Sterling Jackson is at the helm of the Avery Bar at The Ritz-Carlton, Boston. What's so great or different about her? She's the perfect example of the fact that women can adapt or realign their career goals for success. She was a pastry chef and pastry supervisor for the luxury hotel company before deciding to follow her true passion – cocktail making. But she definitely didn't leave her "sweet" skill set behind. She says she uses her eye for precision, and to always create something eye-catching that will wow the senses – first when the guest sees it, then when the guest tastes and enjoys the cocktail she mixed behind the bar. Sterling Jackson has been a lead mixologist at the award-wining Avery Bar at The Ritz-Carlton, Boston since its debut in 2011. In this role, she creates and executes the lounge's craft cocktail program, which changes seasonally and is often influenced by Jackson's stream of steady regulars. Jackson approaches cocktail-making with the creative and scientific precision of a pastry chef, since she previously served as pastry supervisor for The Ritz-Carlton Hotel Company. She was the pastry supervisor at both The Ritz-Carlton in Boston and The Ritz-Carlton in Coconut Grove, Florida for more than seven years. She also served as pastry chef at the Salish Lodge and Spa in Snoqualmie, Washington. In her roles as pastry chef and supervisor, Jackson's creative vision had her making cakes, pastries and chocolate sculptures that were both impactful and delicious. She also liaisoned with local farmers to source the freshest ingredients possible. She maintains this same commitment to source and utilize local products and spirits for the cocktails she creates in Avery Bar, all while crafting beverages that impress even the most discerning social drinker. Under her direction, Avery Bar has been named "Boston's Best Hotel Bar" by Boston Magazine and is an ongoing winner in local spirits and beverage competitions.

Career

Male Managers Afraid To Mentor Women In Wake Of #MeToo Movement

Women in the workplace have always experienced a certain degree of discrimination from male colleagues, and according to new studies, it appears that it is becoming even more difficult for women to get acclimated to modern day work environments, in wake of the #MeToo Movement.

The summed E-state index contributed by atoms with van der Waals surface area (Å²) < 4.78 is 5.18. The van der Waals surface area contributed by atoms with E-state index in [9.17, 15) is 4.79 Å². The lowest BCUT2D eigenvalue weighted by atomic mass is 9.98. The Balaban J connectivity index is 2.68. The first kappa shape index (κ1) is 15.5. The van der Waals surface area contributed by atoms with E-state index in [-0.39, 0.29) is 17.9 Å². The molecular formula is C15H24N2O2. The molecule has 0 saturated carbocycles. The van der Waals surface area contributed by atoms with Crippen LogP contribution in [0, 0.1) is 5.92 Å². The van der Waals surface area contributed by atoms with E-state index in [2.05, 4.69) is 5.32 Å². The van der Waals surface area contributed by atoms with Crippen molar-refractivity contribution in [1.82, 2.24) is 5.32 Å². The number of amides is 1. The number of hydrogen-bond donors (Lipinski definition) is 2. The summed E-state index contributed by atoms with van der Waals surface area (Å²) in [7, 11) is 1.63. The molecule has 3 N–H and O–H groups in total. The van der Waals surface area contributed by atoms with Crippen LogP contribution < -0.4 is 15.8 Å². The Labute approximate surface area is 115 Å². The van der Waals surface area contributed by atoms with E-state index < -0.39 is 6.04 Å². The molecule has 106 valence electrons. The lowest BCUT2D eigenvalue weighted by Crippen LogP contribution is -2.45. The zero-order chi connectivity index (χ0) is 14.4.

In a recent study conducted by LeanIn.org, in partnership with SurveyMonkey, 60% of male managers confessed to feeling uncomfortable engaging in social situations with women in and outside of the workplace. This includes interactions such as mentorships, meetings, and basic work activities. This statistic comes as a shocking 32% rise from 2018.

What appears the be the crux of the matter is that men are afraid of being accused of sexual harassment. While it is impossible to discredit this fear as incidents of wrongful accusations have taken place, the extent to which it has burgeoned is unacceptable. The #MeToo movement was never a movement against men, but an empowering opportunity for women to speak up about their experiences as victims of sexual harassment. Not only were women supporting one another in sharing to the public that these incidents do occur, and are often swept under the rug, but offered men insight into behaviors and conversations that are typically deemed unwelcomed and unwarranted.

Restricting interaction with women in the workplace is not a solution, but a mere attempt at deflecting from the core issue. Resorting to isolation and exclusion relays the message that if men can't treat women how they want, then they rather not deal with them at all. Educating both men and women on what behaviors are unacceptable while also creating a work environment where men and women are held accountable for their actions would be the ideal scenario. However, the impact of denying women opportunities of mentorship and productive one-on-one meetings hinders growth within their careers and professional networks.